Free speech censorship is alive and well on U.S. college campuses and to prove it, one college conservative group decided they would take legal action against their school for their denial of free speech rights.
reports that the student group, Texas Aggie Conservatives (TAC), along with the Alliance Defense Fund
, filed suit
against Texas A&M University (TAMU) when they learned the university refused to release funds needed to bring pro-life activist, Star Parker
, to speak on campus. Parker was slated to speak about poverty, race and social justice.
According to the suit filed, “TAMU officials denied the request because TAC is classified as a social and political student organization and the event involved social, political, and religious content and viewpoints.” As it turns out, other student organizations also classified as political, social or religious in nature were granted the funds requested to bring in their various speakers.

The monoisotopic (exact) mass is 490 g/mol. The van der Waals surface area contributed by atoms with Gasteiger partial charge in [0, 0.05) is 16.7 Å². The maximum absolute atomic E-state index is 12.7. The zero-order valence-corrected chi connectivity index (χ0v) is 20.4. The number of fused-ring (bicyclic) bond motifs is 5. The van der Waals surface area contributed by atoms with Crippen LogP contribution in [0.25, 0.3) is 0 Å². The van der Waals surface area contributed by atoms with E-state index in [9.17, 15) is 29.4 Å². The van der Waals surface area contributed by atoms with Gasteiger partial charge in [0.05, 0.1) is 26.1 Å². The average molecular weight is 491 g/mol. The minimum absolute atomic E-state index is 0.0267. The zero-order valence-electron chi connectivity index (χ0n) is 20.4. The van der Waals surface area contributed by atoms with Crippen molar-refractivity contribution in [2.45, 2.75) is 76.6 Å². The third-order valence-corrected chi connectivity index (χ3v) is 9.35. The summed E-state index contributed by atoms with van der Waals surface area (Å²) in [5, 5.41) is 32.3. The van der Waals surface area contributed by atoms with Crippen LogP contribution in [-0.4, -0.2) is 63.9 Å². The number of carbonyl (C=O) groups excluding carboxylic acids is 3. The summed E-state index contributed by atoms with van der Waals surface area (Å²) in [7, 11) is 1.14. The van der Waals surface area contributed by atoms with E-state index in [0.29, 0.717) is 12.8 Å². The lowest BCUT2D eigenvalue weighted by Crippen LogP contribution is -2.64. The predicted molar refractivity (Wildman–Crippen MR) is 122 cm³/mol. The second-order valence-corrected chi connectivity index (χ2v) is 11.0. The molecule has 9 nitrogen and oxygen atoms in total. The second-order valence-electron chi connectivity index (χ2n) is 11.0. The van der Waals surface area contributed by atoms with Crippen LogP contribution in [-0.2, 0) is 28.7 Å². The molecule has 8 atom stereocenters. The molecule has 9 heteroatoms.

The suit explains that other organizations bearing the same classification as TAC, The NAACP
and Muslim Student Association
for instance, were granted funding. TAMU V-day received $800 for a, “self-described feminist speaker on women’s empowerment.”
The university’s policy requires the group to abandon its First Amendment protected right to access funding but does not impose the same requirement on non-political and non-religious student organizations. The policy allows the university to allocate resources at its discretion, without any clearly defined criteria or standards. As a result, the university has the power to unconstitutionally favor the speech of some groups over others.
The campus newspaper, The Battalion
, reported, “When an organization submits a request for University funding, there is no appeal process and no public records are available from the decision making process.” The suit claims violations of TAC’s free speech, equal protection and due process rights.
While the suit has yet to be resolved, it’s incredibly concerning to see this type of flagrant censorship from a university that consistently ranks as one of the most conservative schools in the nation. As this issue illustrates, university administration and faculty are not always amiable to conservative groups or values.
Recently, Red Alert
reported TAMU’s weak-kneed response to liberal groups, once again at the expense of TAC.